Naltrexone Alters Responses to Social and Physical Warmth: Implications for Social Bonding

Tristen K. Inagaki; Laura I. Hazlett; Carmen Andreescu

Disclosures

Soc Cogn Affect Neurosci. 2019;14(5):471-479. 

In This Article

The Current Study

One way to examine the causal contribution of opioids to social bonding is to pharmacologically manipulate opioids. Therefore, the current study used a double-blind, randomized, placebo-controlled design with the opioid antagonist, oral naltrexone, to test the following primary aims: (i) the effect of naltrexone on feelings of social connection and VS and MI activity to a socially warm experience; (ii) the effect of naltrexone on the same outcomes to a physically warm experience; and (iii) the effect of naltrexone on the neural overlap between social and physical warmth. Based on the existing animal and human research on the contribution of opioids to both experiences of social connection and physical warmth, naltrexone (vs placebo) was hypothesized to reduce feelings of social connection and VS and MI activity to social warmth and physical warmth. Further, naltrexone was hypothesized to disrupt the neural overlap between social and physical warmth.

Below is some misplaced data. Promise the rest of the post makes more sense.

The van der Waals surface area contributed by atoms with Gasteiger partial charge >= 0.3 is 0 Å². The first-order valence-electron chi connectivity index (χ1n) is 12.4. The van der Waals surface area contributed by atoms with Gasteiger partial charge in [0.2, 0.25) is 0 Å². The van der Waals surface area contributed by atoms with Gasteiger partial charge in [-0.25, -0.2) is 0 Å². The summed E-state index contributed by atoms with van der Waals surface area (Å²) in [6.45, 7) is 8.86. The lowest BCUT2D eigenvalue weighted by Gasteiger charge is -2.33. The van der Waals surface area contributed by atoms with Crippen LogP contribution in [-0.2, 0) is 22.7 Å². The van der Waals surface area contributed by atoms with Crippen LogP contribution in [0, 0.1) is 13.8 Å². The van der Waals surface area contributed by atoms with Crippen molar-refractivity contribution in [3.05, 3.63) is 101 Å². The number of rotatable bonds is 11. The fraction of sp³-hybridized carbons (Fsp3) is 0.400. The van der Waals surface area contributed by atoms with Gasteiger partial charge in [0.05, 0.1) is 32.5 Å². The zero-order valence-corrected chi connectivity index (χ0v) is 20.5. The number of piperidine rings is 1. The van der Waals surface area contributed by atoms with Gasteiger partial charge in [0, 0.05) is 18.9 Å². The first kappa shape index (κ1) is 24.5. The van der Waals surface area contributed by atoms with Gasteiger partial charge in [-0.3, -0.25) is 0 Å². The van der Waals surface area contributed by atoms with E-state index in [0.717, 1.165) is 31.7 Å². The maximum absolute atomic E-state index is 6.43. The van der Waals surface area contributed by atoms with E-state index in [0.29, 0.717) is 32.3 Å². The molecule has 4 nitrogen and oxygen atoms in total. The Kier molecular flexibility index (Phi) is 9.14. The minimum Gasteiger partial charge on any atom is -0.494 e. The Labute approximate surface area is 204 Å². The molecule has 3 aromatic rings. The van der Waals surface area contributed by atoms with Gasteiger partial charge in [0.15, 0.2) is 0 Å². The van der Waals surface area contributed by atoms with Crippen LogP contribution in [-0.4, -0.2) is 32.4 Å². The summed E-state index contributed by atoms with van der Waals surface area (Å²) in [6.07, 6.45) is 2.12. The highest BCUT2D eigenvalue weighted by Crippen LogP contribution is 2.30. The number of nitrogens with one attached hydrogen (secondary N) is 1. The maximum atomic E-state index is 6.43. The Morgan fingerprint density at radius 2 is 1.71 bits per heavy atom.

Inherent in the perspective outlined above is that opioids and physical warmth are particularly relevant for social bonding that occurs with close others. That is, opioids likely contribute to the experience of connecting with friends, family and other people one feels particularly close to. Similarly, warmth may signal the proximity of close others, such as a responsive caregiver or loved one, whereas cold may signal the absence of close others. Therefore, a final aim of the current study was to assess naltrexone's effect on responses to both close others and strangers and, separately, warm and cool stimuli. Naltrexone was not expected to affect responses to strangers or cool stimuli.

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